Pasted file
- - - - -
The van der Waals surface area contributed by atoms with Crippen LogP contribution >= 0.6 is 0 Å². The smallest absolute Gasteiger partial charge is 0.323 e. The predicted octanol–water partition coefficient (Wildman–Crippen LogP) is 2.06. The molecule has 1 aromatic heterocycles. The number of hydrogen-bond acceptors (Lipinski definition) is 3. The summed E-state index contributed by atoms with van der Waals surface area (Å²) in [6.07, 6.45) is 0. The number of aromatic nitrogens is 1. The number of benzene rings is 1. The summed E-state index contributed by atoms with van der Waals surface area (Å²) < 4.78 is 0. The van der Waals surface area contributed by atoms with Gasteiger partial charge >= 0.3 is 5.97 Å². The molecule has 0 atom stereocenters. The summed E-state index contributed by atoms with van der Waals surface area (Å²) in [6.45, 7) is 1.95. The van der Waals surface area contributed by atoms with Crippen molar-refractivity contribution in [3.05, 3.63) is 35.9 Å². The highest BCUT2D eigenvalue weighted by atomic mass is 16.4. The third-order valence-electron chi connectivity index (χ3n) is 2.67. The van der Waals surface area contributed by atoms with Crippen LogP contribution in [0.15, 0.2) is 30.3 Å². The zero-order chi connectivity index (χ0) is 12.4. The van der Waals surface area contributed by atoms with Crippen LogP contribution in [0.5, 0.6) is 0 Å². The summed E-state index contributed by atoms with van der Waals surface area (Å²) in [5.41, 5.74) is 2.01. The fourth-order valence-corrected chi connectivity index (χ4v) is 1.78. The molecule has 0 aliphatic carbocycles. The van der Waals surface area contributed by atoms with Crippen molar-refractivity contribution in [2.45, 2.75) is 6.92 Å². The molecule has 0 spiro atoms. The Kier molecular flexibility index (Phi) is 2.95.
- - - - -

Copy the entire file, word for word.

The van der Waals surface area contributed by atoms with Crippen LogP contribution >= 0.6 is 0 Å². The smallest absolute Gasteiger partial charge is 0.323 e. The predicted octanol–water partition coefficient (Wildman–Crippen LogP) is 2.06. The molecule has 1 aromatic heterocycles. The number of hydrogen-bond acceptors (Lipinski definition) is 3. The summed E-state index contributed by atoms with van der Waals surface area (Å²) in [6.07, 6.45) is 0. The number of aromatic nitrogens is 1. The number of benzene rings is 1. The summed E-state index contributed by atoms with van der Waals surface area (Å²) < 4.78 is 0. The van der Waals surface area contributed by atoms with Gasteiger partial charge >= 0.3 is 5.97 Å². The molecule has 0 atom stereocenters. The summed E-state index contributed by atoms with van der Waals surface area (Å²) in [6.45, 7) is 1.95. The van der Waals surface area contributed by atoms with Crippen molar-refractivity contribution in [3.05, 3.63) is 35.9 Å². The highest BCUT2D eigenvalue weighted by atomic mass is 16.4. The third-order valence-electron chi connectivity index (χ3n) is 2.67. The van der Waals surface area contributed by atoms with Crippen LogP contribution in [0.15, 0.2) is 30.3 Å². The zero-order chi connectivity index (χ0) is 12.4. The van der Waals surface area contributed by atoms with Crippen LogP contribution in [0.5, 0.6) is 0 Å². The summed E-state index contributed by atoms with van der Waals surface area (Å²) in [5.41, 5.74) is 2.01. The fourth-order valence-corrected chi connectivity index (χ4v) is 1.78. The molecule has 0 aliphatic carbocycles. The van der Waals surface area contributed by atoms with Crippen molar-refractivity contribution in [2.45, 2.75) is 6.92 Å². The molecule has 0 spiro atoms. The Kier molecular flexibility index (Phi) is 2.95.